Wine co-operatives, colloquially known as co-ops, have largely suffered from a negative image. And yet, not only has the purpose behind their creation as a safety net for farmers and regional wine industries been fulfilled, many persist today as models of well-run, ambitious wine producers. There is no better region to consider this phenomenon than in Spain’s Cariñena.
While there are nuanced variations to each model, generally a wine co-operative is an enterprise that is collectively owned by regionally-tied wine growers for mutual benefit. The co-op shares economies of scale to produce, bottle, store, market and sell wines made from members’ grapes. Most co-operatives formed in Europe after the great depression when small producers struggled to compete against overproduction and falling prices. Joining forces to pool resources and costs helped stabilize local grape industries. These principles spurred the creation of wine co-operatives in Cariñena. Yet, Cariñena’s co-ops advanced that purpose by raising quality, especially through the employment of contemporary technologies.
In Cariñena, the wine co-operative movement began in 1944. Since then, co-operatives have evolved into modern businesses which account for more than 85% of the total production in value of D.O.P. Cariñena. Today, three co-ops produce the majority of wines: Grandes Vinos, Bodegas San Valero, and Bodegas Paniza. All set high standards, though each has its own identity, contributing range to the region’s Grenache-focused wine offerings.
Consider Grandes Vinos. Established in 1997 through the integration of five co-operatives, it received support from the government of Aragón and key banks, providing it stability and financial strength. As a result, the winery can draw fruit from vineyards across all 14 growing areas in the D.O.P. and a range of soils and altitudes, lending diversity to its portfolio.
Through direct management of their fruit resources, Grandes Vinos has achieved vertical integration, retaining control of production, sales, and marketing, from vineyard to consumer. From the beginning, their goal was to allow winegrowers to devote themselves to the vineyard rather than wear multiple business hats or independently invest in costly equipment and technical expertise. High scores, international recognition, and strong global sales testifies to the success of their model.
Cariñena boasts the most plantings of Garnacha in Spain, the grape accounting for approximately a third of wine produced in the D.O.P. Contributing to that number are many old-vines between fifty and a hundred years in age. While it might seem counterintuitive for large co-operatives to micro-manage old vines, the effort has, in fact, proven a triumph.
For example, Bodegas San Valero works with over four hundred farmers, each one responsible for just several hectares. Bodegas San Valero believes land holdings of this size to be an ideal, manageable amount, resulting in vines, especially older ones, to be carefully looked after. Smaller holdings also allow actions to be taken simultaneously across all farms so that vine health risks like new diseases or burgeoning pest populations can be controlled quickly through a coordinated response. To efficiently organize an action or disseminate critical information to members, Bodegas San Valero has integrated a digital communications infrastructure that includes email, intranet, and even an app.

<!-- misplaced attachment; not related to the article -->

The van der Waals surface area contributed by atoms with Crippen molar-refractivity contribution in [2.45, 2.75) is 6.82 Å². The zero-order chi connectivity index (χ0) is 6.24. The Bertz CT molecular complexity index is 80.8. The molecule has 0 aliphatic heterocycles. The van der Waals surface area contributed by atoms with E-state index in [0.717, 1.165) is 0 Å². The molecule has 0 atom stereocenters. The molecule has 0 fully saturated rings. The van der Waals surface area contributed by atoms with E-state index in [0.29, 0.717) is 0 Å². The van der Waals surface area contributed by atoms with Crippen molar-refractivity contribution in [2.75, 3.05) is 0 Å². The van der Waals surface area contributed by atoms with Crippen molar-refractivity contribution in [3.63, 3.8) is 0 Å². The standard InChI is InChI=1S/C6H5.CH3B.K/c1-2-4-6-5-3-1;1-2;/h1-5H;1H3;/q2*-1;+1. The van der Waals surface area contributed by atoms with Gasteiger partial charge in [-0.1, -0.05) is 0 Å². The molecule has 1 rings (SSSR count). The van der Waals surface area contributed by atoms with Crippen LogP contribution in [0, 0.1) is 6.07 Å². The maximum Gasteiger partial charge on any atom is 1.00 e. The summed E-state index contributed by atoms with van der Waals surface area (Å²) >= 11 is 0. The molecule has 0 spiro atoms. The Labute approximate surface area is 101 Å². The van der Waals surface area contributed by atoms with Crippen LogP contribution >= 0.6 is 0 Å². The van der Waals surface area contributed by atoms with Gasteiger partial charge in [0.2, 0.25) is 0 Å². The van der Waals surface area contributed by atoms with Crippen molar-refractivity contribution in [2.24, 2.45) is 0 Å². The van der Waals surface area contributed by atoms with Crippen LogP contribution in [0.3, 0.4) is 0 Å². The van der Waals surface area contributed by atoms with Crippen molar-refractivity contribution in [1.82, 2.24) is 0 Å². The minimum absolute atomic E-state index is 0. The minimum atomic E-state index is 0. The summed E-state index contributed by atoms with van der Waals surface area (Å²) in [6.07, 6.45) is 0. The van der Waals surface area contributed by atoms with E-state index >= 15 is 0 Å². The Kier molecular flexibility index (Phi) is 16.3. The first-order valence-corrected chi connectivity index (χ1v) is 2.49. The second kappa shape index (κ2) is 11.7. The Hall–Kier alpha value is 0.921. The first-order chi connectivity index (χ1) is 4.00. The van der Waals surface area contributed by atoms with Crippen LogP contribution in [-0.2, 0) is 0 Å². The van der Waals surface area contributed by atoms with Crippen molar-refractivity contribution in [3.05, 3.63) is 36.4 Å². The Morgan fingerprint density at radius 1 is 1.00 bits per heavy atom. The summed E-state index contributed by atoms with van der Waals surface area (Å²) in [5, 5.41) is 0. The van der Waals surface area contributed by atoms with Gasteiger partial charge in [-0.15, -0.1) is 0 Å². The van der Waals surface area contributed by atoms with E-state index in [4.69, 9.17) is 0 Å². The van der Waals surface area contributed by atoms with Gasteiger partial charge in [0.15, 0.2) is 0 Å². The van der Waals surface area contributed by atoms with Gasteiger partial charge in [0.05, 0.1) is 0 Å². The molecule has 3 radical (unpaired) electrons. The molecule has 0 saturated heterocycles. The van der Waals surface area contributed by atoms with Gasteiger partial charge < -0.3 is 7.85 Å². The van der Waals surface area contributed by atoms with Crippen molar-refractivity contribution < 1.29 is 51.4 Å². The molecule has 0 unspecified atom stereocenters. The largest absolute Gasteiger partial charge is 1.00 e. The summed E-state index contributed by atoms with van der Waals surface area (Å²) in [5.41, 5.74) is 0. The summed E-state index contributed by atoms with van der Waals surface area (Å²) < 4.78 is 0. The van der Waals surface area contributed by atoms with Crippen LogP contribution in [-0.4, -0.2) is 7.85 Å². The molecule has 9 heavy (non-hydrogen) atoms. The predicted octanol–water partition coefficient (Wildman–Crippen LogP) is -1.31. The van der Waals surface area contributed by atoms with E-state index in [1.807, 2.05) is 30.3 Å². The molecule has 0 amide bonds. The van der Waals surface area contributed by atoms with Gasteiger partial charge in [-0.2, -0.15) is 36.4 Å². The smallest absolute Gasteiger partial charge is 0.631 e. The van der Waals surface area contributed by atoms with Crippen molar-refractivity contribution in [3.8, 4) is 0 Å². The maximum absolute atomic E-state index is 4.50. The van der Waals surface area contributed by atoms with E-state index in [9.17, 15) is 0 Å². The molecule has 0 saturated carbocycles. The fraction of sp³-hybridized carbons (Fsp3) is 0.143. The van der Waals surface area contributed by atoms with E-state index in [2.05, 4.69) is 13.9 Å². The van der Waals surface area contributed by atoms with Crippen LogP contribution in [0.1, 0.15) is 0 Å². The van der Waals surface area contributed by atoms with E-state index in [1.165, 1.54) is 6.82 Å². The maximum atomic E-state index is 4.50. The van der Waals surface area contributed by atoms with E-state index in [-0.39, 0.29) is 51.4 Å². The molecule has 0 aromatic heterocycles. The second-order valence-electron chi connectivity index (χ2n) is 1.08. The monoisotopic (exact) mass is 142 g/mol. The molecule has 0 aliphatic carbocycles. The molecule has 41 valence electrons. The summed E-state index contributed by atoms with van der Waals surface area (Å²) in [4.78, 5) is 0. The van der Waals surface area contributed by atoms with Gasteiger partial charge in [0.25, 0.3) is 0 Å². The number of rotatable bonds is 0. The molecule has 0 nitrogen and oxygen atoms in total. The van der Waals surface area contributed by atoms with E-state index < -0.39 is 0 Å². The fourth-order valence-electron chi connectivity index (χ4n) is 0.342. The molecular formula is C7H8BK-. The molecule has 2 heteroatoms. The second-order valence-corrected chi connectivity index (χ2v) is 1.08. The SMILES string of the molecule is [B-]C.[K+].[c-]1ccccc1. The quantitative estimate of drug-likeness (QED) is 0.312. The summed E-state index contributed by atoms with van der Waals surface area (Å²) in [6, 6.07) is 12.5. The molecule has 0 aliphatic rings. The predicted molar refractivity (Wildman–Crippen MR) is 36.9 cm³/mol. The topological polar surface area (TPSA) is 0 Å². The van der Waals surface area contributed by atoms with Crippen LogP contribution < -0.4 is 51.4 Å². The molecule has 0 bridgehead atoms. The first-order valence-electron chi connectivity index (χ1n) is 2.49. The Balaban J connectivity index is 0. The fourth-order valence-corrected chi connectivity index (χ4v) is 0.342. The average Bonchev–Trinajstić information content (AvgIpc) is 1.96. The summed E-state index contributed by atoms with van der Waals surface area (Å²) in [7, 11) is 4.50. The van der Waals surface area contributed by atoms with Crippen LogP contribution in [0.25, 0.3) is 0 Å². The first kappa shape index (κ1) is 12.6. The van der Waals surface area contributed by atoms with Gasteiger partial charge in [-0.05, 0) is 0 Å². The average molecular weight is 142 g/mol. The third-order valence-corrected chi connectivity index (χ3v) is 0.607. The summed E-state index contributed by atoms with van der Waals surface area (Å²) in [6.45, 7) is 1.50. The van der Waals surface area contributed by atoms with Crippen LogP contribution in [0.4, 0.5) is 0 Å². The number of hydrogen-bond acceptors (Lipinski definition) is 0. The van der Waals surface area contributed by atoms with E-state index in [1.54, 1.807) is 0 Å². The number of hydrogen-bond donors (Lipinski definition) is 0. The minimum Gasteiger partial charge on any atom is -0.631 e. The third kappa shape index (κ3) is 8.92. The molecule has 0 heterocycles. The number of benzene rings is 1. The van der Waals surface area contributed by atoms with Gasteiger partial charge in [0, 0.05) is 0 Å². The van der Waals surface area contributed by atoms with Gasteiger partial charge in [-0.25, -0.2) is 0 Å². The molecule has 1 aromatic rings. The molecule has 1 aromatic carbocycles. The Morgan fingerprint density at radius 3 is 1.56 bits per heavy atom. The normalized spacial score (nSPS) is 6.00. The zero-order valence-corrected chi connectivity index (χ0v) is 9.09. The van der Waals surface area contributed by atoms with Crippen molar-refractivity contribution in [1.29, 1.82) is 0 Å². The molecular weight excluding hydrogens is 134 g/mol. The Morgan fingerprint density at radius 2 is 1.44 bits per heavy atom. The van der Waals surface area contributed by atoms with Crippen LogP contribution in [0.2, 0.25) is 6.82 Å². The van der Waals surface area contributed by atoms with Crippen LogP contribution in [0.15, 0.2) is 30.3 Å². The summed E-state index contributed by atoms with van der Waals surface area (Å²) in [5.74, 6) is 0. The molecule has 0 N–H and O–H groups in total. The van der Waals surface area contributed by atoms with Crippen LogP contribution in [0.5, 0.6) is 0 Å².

In return, the breadth of growers’ sites, including different varieties, heights, terrains, and yields, gives Bodegas San Valero a product portfolio that fills the needs of myriad customers and markets in a competitive manner.
Bodegas San Valero emphasizes another key function of cooperatives: the equitable sharing of gains among farmers, similar to “fair trade” frameworks found in other industries like coffee. This results in a competitive advantage in the arena of social responsibility, an asset in today’s world of shifting priorities.
Cariñena’s co-operatives also provide work in the countryside at a time when big cities are draining hinterland labor. Bodegas Paniza, named for the local town, sources Garnacha solely from the surrounding region. Because Paniza works with a cadre of younger farmers who are able to remain on the land gainfully employed, the 300-grower cooperative has become one of the most dynamic in Spain. At Bodegas Paniza, a team of people are always in the vineyards to support growers. Enologist Antonio Serrano regularly meets with them, checking vineyards himself. The result: an artisan-like venture with volume levels of high-quality wine.
In Cariñena, wine co-operatives serve as a sustainable and democratic business model that supports growers while bringing good value, quality wines to the global market. Through state-of-the-art technology, attention to detail, and pooling of resources, cooperatives in Cariñena have created opportunities for independent farmers to remain on their land, while enhancing the longstanding tradition of winemaking in the region.